Auto refinancing Cons
- May not save you much: If you don't have an established credit history or have bad credit, you may not reap any financial benefit from refinancing your car loan.
- Interest rates may be higher: If you have an older car, you may be surprised that you’re being offered a higher interest rate than when you originally financed it. This is due to the value of cars depreciating over time.
- You may pay more total interest: Choosing to extend your loan term is likely to increase the overall interest you pay.
- Fees: Your original loan lender may charge you a prepayment penalty when you switch lenders.
What interest rates can I get when I refinance?
If you have a good credit history you can expect car refinancing interest rates to start as low as 5%, but they go much higher than that depending on the term and market conditions.
One of the main reasons people refinance their car loans is to benefit from a reduced interest rate. The interest rate a lender will offer you will be determined by three main factors:
- Your credit score: the higher your credit score, the greater your chance of securing a lower interest rate. Ideally, your credit score would be over 700.
- Your income and current debt: Lending money to clients who already have outstanding debts or a low income is risky for lenders. To offset this risk, they may offer a higher interest rate.
- Your car’s condition: If your car already has some mileage, it’s more likely to break down meaning unexpected payments. It makes sense for lenders to increase their interest rates - to protect their financial investment.
Can I refinance if I have bad credit?
So what do you do if you want to refinance your car loan but have bad credit? Refinancing your car loan with a poor credit score can be tricky, but it’s far from impossible.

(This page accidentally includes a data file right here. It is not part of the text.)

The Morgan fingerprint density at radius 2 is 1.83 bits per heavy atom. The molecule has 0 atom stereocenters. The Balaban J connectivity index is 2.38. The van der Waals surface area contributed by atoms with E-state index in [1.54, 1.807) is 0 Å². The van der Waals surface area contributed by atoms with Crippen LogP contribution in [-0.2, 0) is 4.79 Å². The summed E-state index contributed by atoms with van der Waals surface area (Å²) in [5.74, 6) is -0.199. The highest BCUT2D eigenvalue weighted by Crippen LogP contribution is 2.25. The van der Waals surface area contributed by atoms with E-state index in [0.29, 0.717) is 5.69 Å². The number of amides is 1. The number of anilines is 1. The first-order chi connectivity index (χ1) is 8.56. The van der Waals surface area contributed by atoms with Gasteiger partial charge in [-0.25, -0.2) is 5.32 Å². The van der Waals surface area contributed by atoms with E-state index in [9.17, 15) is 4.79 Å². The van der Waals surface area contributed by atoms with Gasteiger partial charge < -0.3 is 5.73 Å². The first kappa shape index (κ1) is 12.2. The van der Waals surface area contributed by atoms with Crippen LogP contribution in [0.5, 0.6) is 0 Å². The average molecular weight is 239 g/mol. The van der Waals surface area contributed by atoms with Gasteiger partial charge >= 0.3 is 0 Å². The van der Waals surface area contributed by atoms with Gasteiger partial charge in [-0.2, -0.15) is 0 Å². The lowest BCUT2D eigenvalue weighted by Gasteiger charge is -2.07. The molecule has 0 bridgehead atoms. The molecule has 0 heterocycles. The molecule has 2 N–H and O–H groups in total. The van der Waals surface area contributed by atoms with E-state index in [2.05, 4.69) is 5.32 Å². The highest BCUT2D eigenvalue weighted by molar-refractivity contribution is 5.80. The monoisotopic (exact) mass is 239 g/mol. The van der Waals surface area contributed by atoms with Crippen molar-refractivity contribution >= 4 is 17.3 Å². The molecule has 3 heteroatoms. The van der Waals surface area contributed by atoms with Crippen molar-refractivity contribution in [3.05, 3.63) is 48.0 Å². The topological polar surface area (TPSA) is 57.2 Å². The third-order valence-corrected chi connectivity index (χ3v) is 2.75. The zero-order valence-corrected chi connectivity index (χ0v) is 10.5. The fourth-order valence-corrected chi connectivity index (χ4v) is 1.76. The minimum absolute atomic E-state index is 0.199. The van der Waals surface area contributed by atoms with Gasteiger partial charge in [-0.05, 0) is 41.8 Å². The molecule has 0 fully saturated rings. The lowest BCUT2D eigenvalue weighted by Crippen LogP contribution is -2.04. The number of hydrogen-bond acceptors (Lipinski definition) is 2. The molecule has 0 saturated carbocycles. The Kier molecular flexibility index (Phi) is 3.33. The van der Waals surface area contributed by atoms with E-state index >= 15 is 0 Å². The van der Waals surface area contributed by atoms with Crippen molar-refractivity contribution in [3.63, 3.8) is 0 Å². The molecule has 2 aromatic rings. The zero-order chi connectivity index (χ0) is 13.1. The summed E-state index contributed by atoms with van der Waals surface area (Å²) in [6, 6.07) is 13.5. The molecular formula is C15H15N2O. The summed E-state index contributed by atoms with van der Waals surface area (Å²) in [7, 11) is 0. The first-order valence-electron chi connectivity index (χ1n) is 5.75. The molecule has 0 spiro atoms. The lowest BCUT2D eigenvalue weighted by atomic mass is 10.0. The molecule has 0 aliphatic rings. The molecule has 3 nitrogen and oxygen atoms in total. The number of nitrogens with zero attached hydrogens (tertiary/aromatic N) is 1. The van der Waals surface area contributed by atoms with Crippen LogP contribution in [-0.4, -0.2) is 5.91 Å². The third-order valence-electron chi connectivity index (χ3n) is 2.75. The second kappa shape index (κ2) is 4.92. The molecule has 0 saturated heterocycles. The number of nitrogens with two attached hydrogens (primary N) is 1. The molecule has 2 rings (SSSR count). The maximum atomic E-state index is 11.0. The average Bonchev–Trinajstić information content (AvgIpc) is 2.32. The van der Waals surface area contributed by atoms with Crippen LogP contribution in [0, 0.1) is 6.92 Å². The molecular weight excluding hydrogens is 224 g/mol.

Here’s what you should do if you want to refinance your auto loan but have poor credit:
- Consider getting a cosigner: Some lenders will provide more favourable loan terms for borrowers with lower credit scores if they have a cosigner. A cosigner is someone that puts their name alongside yours on a car loan, therefore agreeing to take responsibility for the payment of your car loan if you are unable to keep up with payments. Usually, cosigners are family or friends who have good credit scores.
- Start taking steps to improve your credit score first: We’ve created a guide to help you build your credit score so that in no time you’ll be able to access more favourable car loans.
- Compare refinancing options with different lenders: Lenders sometimes offer very different interest rates from one another. Comparing can help save you serious money.
How soon can I refinance my car loan?
Sometime between 6 months and 2 years may be an ideal time to refinance. It gives an opportunity for a credit score to improve and to make some inroads on the initial payments while the car is still valuable. If you wait too long to refinance, your vehicle may not be worth enough for a lender to accept a refinance.